Intraoperative, tumor-specific fluorescence imaging — will it work in prostate cancer?


A report just published on line in Nature Medicine describes the first use of intraoperative, tumor-specific fluorescence imaging to highlight the precise position of small groups of cancer cells in women with ovarian cancer, thereby allowing the surgeon to carefully excise such small groups of cells. This technique may also be appropriate as a method for identifying and removing small groups of prostate cancer cells.

van Dam et al. describe how they have used a folate receptor-α-targeted fluorescent agent to bind to and thus selectively visualize groups of epithelial ovarian cancer cells in women with ovarian cancer undergoing cytoreductive surgery. According to related media information, van Dam et al. have so far operated on some 20 Dutch women using this technique, and a video showing the actual removal of cancerous cells can be seen on the New Scientist web site.

According to the research team, “Tumor-specific intraoperative fluorescence imaging may improve staging and debulking efforts in cytoreductive surgery and thereby improve prognosis” in woemn with ovarian cancer. However, the ability to attach fluorescent dyes to cancer cells is potentially possible in all sorts of cancers. If this could be done in prostate cancer it could potentially help surgeons to:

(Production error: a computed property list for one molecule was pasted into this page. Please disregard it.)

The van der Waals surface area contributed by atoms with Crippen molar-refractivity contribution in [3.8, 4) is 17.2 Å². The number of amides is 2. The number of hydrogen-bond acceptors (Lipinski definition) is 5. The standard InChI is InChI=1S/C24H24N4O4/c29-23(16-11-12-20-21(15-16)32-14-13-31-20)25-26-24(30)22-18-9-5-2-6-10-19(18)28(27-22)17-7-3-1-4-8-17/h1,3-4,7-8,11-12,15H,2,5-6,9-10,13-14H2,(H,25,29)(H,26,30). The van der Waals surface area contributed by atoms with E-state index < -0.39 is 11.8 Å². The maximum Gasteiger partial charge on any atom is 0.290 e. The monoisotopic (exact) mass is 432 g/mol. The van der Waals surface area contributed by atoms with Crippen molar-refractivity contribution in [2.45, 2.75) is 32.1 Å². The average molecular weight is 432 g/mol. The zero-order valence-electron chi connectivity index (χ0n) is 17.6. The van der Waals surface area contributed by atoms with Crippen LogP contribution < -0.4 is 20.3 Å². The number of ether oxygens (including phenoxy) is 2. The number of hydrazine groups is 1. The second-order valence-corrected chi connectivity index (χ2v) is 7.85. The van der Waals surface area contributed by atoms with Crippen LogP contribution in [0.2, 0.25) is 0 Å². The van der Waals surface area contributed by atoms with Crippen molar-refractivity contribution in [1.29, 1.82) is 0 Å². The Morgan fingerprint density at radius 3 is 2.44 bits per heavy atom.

• Accurately identify whether the cavernous nerves needed to be removed or could be spared in men with extracapsular extension
  • Avoid leaving behind the cancerous tissue that is commonly associated with pathologically positive surgical margins
  • “Clean up” other small amounts of cancer in tissues adjacent to the actual prostate

As yet The “New” Prostate Cancer InfoLink is not aware of any specific fluorescent agent that can be targeted safely to prostate cancer cells in an analogous manner to that described by van Dam et al. However, many research teams have been working on comparable ways to highlight cancer cells using comparable forms of fluorescence technology, so there is good reason to believe in the potential of this technique

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